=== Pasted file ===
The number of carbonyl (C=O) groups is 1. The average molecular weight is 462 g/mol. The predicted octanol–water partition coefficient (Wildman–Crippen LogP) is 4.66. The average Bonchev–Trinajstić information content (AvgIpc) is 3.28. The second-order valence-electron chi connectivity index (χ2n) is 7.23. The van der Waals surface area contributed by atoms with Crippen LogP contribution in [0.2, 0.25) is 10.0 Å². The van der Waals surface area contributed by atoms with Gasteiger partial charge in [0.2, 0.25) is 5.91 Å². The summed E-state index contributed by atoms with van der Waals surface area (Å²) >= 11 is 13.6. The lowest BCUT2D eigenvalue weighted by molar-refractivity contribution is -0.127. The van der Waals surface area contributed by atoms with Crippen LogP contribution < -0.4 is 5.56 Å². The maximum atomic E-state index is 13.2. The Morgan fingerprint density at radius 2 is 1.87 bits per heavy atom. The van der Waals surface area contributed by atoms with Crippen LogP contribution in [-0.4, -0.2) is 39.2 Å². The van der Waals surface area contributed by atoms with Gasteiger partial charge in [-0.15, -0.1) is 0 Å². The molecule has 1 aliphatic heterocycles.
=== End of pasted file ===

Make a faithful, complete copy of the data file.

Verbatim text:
The number of carbonyl (C=O) groups is 1. The average molecular weight is 462 g/mol. The predicted octanol–water partition coefficient (Wildman–Crippen LogP) is 4.66. The average Bonchev–Trinajstić information content (AvgIpc) is 3.28. The second-order valence-electron chi connectivity index (χ2n) is 7.23. The van der Waals surface area contributed by atoms with Crippen LogP contribution in [0.2, 0.25) is 10.0 Å². The van der Waals surface area contributed by atoms with Gasteiger partial charge in [0.2, 0.25) is 5.91 Å². The summed E-state index contributed by atoms with van der Waals surface area (Å²) >= 11 is 13.6. The lowest BCUT2D eigenvalue weighted by molar-refractivity contribution is -0.127. The van der Waals surface area contributed by atoms with Crippen LogP contribution < -0.4 is 5.56 Å². The maximum atomic E-state index is 13.2. The Morgan fingerprint density at radius 2 is 1.87 bits per heavy atom. The van der Waals surface area contributed by atoms with Crippen LogP contribution in [-0.4, -0.2) is 39.2 Å². The van der Waals surface area contributed by atoms with Gasteiger partial charge in [-0.15, -0.1) is 0 Å². The molecule has 1 aliphatic heterocycles.